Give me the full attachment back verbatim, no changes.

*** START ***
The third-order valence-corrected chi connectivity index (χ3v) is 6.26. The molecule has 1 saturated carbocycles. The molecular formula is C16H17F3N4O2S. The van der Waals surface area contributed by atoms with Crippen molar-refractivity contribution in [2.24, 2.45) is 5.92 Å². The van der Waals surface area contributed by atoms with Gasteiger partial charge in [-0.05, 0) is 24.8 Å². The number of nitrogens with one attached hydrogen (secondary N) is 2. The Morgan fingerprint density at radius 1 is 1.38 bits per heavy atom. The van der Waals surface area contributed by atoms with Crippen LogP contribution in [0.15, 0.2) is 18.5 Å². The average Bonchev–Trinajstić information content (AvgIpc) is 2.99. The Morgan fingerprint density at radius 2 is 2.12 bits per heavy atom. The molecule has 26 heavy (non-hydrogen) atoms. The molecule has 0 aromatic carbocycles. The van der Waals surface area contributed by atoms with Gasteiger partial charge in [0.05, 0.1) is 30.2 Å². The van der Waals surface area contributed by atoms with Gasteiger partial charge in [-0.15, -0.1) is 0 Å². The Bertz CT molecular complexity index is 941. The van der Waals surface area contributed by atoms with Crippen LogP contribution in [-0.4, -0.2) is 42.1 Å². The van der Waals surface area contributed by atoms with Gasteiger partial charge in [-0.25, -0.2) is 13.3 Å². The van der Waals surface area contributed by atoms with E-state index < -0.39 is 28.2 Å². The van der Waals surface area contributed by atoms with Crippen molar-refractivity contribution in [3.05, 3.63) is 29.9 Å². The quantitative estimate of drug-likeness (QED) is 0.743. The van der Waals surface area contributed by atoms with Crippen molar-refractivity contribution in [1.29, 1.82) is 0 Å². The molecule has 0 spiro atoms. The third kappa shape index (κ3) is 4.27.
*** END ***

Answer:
The third-order valence-corrected chi connectivity index (χ3v) is 6.26. The molecule has 1 saturated carbocycles. The molecular formula is C16H17F3N4O2S. The van der Waals surface area contributed by atoms with Crippen molar-refractivity contribution in [2.24, 2.45) is 5.92 Å². The van der Waals surface area contributed by atoms with Gasteiger partial charge in [-0.05, 0) is 24.8 Å². The number of nitrogens with one attached hydrogen (secondary N) is 2. The Morgan fingerprint density at radius 1 is 1.38 bits per heavy atom. The van der Waals surface area contributed by atoms with Crippen LogP contribution in [0.15, 0.2) is 18.5 Å². The average Bonchev–Trinajstić information content (AvgIpc) is 2.99. The Morgan fingerprint density at radius 2 is 2.12 bits per heavy atom. The molecule has 26 heavy (non-hydrogen) atoms. The molecule has 0 aromatic carbocycles. The van der Waals surface area contributed by atoms with Gasteiger partial charge in [0.05, 0.1) is 30.2 Å². The van der Waals surface area contributed by atoms with Gasteiger partial charge in [-0.15, -0.1) is 0 Å². The Bertz CT molecular complexity index is 941. The van der Waals surface area contributed by atoms with Crippen LogP contribution in [-0.4, -0.2) is 42.1 Å². The van der Waals surface area contributed by atoms with Gasteiger partial charge in [-0.25, -0.2) is 13.3 Å². The van der Waals surface area contributed by atoms with E-state index < -0.39 is 28.2 Å². The van der Waals surface area contributed by atoms with Crippen molar-refractivity contribution in [3.05, 3.63) is 29.9 Å². The quantitative estimate of drug-likeness (QED) is 0.743. The van der Waals surface area contributed by atoms with Crippen molar-refractivity contribution in [1.29, 1.82) is 0 Å². The molecule has 0 spiro atoms. The third kappa shape index (κ3) is 4.27.